Book Review: Under a Leafless Tree: The Story of a Mormon Girl from East Prussia

One of my favourite things about the holidays is the story telling. My grandparents have long since passed away, but when I was little, I loved hearing the pioneer stories of my maternal great grandparents, and I loved hearing the stories of my paternal family as they migrated from Europe, to turn around and serve as American soldiers without taking a breath. I loved the stories of ovens without timers, cars without seatbelts and shoe holes repaired with gum. The kinds of stories that make you smile, and appreciate how good things are now.

 

If you are at all like me, then this is the book for you. It was recently released on kindel, though it was originally published in 2013.

 

Helga Meyer is a remarkable woman. This book is a collection of her memories. Friend had long asked her to record her story, so pinning a microphone to Helga, the words came. Lark Evans Galli lovingly recorded the words while an army of friends transcribes the recordings, then went back to Helga to ensure what had been written was right.

 

In reading this book, you feel the sense of a many helping hands. Most certainly you come to know Helga, and of her triumphs and trials. But mostly you feel the beauty and simplicity of her faith amid war, manifesting in a billion miniscule miracles:

 

“When Hitler came to the regime I was in my thirteenth year. Right from the beginning they wanted the youth to belong to the girls’ group. It was called BDM, or Bund Deutscher Mädel (League of German Girls). They had uniforms: white blouses and dark skirts. I think blue skirts. I came home one day when they recruited for the BDM, and all of my girlfriends were joining. I said, “Oh Mutti (Mother). I would like to go and belong to the group.” She said, “Kindchen, Helgalein, you are a Beehive girl, and you don’t need to belong to that group.” So I never belonged to any of these groups.”

 

Holding Helga’s hand, we can hear her voice through the typed words, as she tells us about her life before the war, and after the war in East Germany. Some of the stories are confronting, but told with simplicity, such as her description of the crystal night, being amidst flailing shrapnel and even being shot.  I physically shook my head as I read her retelling of when she escaped East Germany by crossing into West Germany- while pregnant! And how a gypsy told her that better days would come. And how she was finally able to migrate to America.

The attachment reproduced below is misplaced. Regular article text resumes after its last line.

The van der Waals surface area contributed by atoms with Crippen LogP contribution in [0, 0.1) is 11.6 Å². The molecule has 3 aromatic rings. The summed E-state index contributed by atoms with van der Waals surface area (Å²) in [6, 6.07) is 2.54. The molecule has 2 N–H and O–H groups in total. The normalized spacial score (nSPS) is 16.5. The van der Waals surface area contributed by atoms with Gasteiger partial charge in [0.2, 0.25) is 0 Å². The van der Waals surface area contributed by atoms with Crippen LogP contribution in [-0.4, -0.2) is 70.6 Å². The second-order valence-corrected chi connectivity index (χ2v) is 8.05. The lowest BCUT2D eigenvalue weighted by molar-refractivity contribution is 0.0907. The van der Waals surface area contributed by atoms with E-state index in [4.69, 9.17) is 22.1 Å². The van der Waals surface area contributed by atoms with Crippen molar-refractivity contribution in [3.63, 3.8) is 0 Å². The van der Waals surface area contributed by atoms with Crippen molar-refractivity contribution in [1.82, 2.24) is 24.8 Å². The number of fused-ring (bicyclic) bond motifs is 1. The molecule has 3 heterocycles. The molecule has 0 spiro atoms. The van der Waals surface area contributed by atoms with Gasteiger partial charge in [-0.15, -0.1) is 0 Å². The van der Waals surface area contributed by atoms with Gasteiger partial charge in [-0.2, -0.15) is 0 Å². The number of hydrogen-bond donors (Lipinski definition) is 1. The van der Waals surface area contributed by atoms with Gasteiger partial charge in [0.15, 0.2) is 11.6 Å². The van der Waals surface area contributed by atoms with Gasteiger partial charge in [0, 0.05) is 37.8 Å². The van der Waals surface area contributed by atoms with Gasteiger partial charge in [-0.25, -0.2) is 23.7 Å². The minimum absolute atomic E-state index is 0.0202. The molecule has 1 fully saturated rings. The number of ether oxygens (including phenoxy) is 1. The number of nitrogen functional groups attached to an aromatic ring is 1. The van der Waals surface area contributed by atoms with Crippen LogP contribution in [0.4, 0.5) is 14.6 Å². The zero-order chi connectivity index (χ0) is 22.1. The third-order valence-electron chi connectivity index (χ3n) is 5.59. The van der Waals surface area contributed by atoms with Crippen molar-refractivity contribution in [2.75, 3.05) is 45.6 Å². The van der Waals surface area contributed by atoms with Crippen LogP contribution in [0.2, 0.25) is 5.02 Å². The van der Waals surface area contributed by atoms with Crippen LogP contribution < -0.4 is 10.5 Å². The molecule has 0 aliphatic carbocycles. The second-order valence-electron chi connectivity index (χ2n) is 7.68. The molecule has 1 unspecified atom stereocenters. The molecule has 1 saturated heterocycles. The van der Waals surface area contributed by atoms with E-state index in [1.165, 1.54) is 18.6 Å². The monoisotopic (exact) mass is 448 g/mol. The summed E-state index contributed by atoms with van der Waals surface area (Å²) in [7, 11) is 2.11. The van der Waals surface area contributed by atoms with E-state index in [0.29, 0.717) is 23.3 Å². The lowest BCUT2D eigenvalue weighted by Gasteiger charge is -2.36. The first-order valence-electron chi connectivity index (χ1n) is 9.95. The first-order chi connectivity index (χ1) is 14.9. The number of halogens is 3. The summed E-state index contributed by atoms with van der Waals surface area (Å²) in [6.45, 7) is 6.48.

This book is filled with photographs of the people in Helga’s life, making for a rich, immersive experience. Though I have never heard her voice, whenever I read, I felt like I could hear it- simply telling me about her, her life and her inspiringly positive perspective. I felt lighter in reading the book, and with a newfound gratitude for family, and freedom.

 

This is a remarkable book; I recommend it for World War II history buffs, those who enjoy non-American Mormon history, and church members who seek to be inspired by 20th century pioneers. It is easy to read, and a solid choice for the holidays.  It can be purchased at Amazon from $9.99.

Spunky

Spunky lives in Queensland, Australia. She loves travel and aims to visit as many church branches and wards in the world as possible.

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3 Responses

  1. Brita says:

    My mother was a missionary in Germany in the 60s, and both she and I enjoyed this book a lot. Helga’s story is very inspiring.

  2. I love to hear about other kinds of Mormon history—beyond the pioneers who crossed the plains—and from a female perspective. Thanks for sharing!

  3. larkgalli says:

    Thank you for this review, Spunky! I’m so glad you loved the tapestry of Helga’s stories. Helga had a vivid memory and vibrant emotions. We’re delighted that her life in Germany is excerpted in Saints Volume 3, to be released this month. Her book, Under a Leafless Tree, of course, has all her stories and dozens of photos–even more delightful and inspiring. Thanks again for sharing Helga. Lark Evans Galli

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